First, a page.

Bees Collecting Less Pollen Due to Exposure to Pesticides

Bees Collecting Less Pollen Due to Exposure to Pesticides

Bees may be collecting less pollen due to their exposure to pesticides. A study published in the academic journal Ecotoxicology claims that bumblebees that are exposed to certain doses of pesticides gather less than half of the pollen that they would be able to otherwise. Pollen is the only source of protein that bees have and is extremely important to their young. Without appropriate levels of pollen being collected, it can be expected that the entire colony will struggle.

The study which was led by University of Sussex professor Dave Goulson, studied the effects that imidacloprid, a powerful insecticide that harms the nervous system of bugs, has on the bees. Scientists exposed bees to imidacloprid then monitored their activity with electronic trackers. Unexposed bees were tracked in a similar fashion and scientists weighed the bees when they exited and entered the hive. The results found that bees subject to imidacloprid returned to the hive with pollen only 40 percent of the time, compared with 63 percent that the unexposed bees brought back. The study concluded that hives exposed to the insecticide received a total of 57 percent less pollen.

Imidacloprid apparently negatively influences the way in which bees collect pollen. Exposed bees are in a way intoxicated, which makes it difficult to work efficiently. If bees are collecting less pollen due to their contact with these pesticides, it may help explain why bees seem to be disappearing. Some areas of the United States and Western Europe have seen up to 95 percent of their bee populations vanish in recent years. The European Union has taken measures to protect the insect by implementing temporary bans on three types of pesticides believed to be harmful to bee populations. Goulson hopes that his team’s research will lead to the passing of a permanent ban.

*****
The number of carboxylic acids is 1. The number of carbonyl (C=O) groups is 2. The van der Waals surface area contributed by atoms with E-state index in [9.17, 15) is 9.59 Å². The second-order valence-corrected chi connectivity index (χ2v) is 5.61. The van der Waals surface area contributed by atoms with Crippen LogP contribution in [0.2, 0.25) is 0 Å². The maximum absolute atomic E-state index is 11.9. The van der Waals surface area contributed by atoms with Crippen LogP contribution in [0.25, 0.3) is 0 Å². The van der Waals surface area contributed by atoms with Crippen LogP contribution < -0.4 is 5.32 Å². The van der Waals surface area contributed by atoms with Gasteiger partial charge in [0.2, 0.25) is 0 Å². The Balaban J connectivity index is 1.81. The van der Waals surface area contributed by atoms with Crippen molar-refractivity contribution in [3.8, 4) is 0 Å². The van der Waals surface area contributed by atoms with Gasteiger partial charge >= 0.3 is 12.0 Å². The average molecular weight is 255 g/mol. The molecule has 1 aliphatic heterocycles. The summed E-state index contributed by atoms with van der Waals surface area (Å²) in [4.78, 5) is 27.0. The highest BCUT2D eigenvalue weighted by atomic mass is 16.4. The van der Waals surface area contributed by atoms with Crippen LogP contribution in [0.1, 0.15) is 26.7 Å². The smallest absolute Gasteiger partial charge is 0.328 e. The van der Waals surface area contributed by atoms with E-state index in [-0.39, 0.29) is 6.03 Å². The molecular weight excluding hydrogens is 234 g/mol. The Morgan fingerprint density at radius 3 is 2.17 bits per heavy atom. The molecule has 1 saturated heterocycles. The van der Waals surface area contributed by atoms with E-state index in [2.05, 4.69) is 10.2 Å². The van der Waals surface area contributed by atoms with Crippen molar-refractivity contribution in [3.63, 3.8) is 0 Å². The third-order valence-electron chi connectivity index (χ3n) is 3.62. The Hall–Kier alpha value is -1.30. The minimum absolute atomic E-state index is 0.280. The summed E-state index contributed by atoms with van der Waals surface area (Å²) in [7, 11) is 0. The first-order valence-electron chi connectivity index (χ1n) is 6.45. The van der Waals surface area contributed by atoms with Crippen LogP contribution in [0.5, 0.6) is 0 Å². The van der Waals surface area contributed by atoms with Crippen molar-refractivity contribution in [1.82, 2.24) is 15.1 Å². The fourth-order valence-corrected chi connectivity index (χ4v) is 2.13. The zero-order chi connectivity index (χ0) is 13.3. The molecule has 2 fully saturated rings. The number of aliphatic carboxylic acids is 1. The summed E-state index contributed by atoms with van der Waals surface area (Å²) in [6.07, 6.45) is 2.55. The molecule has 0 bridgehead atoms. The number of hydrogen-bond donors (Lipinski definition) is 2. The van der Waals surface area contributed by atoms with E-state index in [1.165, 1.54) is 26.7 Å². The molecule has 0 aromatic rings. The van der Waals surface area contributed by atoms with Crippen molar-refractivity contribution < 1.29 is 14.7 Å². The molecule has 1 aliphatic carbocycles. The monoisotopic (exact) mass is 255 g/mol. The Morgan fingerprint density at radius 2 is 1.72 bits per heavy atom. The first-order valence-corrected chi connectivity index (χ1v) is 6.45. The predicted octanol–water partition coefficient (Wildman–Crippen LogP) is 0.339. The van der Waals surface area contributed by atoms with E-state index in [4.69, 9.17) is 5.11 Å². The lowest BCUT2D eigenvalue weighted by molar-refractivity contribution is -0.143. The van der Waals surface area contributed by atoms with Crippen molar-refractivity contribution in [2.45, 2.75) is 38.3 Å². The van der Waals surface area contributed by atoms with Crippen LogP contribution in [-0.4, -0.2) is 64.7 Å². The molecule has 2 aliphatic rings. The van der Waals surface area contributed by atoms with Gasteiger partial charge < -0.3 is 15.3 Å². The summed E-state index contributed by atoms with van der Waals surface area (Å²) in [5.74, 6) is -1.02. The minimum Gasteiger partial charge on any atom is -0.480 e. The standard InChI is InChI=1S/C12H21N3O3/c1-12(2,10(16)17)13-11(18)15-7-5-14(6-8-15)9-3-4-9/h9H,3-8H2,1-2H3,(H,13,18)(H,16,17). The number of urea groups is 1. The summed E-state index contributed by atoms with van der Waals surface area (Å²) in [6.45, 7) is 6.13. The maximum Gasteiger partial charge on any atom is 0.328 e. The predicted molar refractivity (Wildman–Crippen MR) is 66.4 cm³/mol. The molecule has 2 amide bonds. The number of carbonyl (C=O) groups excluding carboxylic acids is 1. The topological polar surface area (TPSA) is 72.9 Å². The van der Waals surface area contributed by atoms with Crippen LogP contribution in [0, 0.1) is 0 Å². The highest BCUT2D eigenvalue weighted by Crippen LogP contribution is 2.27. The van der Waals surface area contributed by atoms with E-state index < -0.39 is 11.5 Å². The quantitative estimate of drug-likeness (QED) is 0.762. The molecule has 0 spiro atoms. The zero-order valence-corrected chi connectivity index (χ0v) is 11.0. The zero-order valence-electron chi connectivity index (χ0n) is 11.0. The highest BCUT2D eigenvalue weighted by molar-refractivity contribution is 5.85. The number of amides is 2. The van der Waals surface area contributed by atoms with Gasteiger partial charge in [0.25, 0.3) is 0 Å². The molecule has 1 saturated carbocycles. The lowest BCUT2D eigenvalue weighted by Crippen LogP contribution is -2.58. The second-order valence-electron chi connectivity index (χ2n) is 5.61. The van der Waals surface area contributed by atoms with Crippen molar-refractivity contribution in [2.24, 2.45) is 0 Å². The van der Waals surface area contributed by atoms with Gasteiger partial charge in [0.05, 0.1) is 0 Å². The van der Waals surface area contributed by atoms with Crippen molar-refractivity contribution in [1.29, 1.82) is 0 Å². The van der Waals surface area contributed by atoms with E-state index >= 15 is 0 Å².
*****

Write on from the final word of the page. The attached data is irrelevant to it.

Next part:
However, not all were convinced by the research. Lynn Dicks, an ecologist at the University of Cambridge stated that the levels of insecticides given to the bees were on the high-end and most likely higher than what the bees were actually exposed to in reality. A spokesman for Bayer AG, a major imidacloprid producer, criticized the methods of the study saying the researchers force-fed the bees relatively high levels of the pesticide. He stated:

“Real field studies, such as those being initiated this autumn in the UK will give more realistic data on this subject.”

Nevertheless, this makes for an interesting study. If results are true and not exclusive to this particular instance, then Goulson’s team may have added, as he put it, “another piece to the jigsaw.” If bees are collecting less pollen due to their exposure to pesticides then it would certainly help explain their dwindling presence. The problem of Colony Collapse Disorder, or the mass extinction of bees, threatens the entire world. As Albert Einstein once stated “If the bee disappears from the surface of the earth, man would have no more than four years to live. No more bees, no more pollination, no more men!” Einstein was not an entomologist, but many that are agree that mankind would be in serious trouble if bees went extinct.

By Peter Grazul

The Ecologist

Leave a Reply

Your email address will not be published.